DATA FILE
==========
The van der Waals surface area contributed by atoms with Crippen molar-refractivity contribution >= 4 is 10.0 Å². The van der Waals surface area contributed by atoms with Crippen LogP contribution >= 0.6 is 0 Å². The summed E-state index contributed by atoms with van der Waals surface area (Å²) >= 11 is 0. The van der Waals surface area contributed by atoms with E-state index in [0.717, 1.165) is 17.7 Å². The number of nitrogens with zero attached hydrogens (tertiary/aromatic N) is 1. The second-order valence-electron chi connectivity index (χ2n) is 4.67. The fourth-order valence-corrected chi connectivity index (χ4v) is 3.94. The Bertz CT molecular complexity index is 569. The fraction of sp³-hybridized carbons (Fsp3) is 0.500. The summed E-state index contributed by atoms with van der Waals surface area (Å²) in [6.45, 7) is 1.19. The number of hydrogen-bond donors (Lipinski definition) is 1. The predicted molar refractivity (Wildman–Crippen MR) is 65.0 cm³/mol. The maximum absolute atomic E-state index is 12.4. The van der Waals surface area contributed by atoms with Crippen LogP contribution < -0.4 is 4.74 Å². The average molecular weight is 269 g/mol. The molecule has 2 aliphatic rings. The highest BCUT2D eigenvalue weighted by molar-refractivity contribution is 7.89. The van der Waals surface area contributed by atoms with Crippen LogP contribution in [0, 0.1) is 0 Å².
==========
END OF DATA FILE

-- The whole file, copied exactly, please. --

The van der Waals surface area contributed by atoms with Crippen molar-refractivity contribution >= 4 is 10.0 Å². The van der Waals surface area contributed by atoms with Crippen LogP contribution >= 0.6 is 0 Å². The summed E-state index contributed by atoms with van der Waals surface area (Å²) >= 11 is 0. The van der Waals surface area contributed by atoms with E-state index in [0.717, 1.165) is 17.7 Å². The number of nitrogens with zero attached hydrogens (tertiary/aromatic N) is 1. The second-order valence-electron chi connectivity index (χ2n) is 4.67. The fourth-order valence-corrected chi connectivity index (χ4v) is 3.94. The Bertz CT molecular complexity index is 569. The fraction of sp³-hybridized carbons (Fsp3) is 0.500. The summed E-state index contributed by atoms with van der Waals surface area (Å²) in [6.45, 7) is 1.19. The number of hydrogen-bond donors (Lipinski definition) is 1. The predicted molar refractivity (Wildman–Crippen MR) is 65.0 cm³/mol. The maximum absolute atomic E-state index is 12.4. The van der Waals surface area contributed by atoms with Crippen LogP contribution < -0.4 is 4.74 Å². The average molecular weight is 269 g/mol. The molecule has 2 aliphatic rings. The highest BCUT2D eigenvalue weighted by molar-refractivity contribution is 7.89. The van der Waals surface area contributed by atoms with Crippen LogP contribution in [0, 0.1) is 0 Å².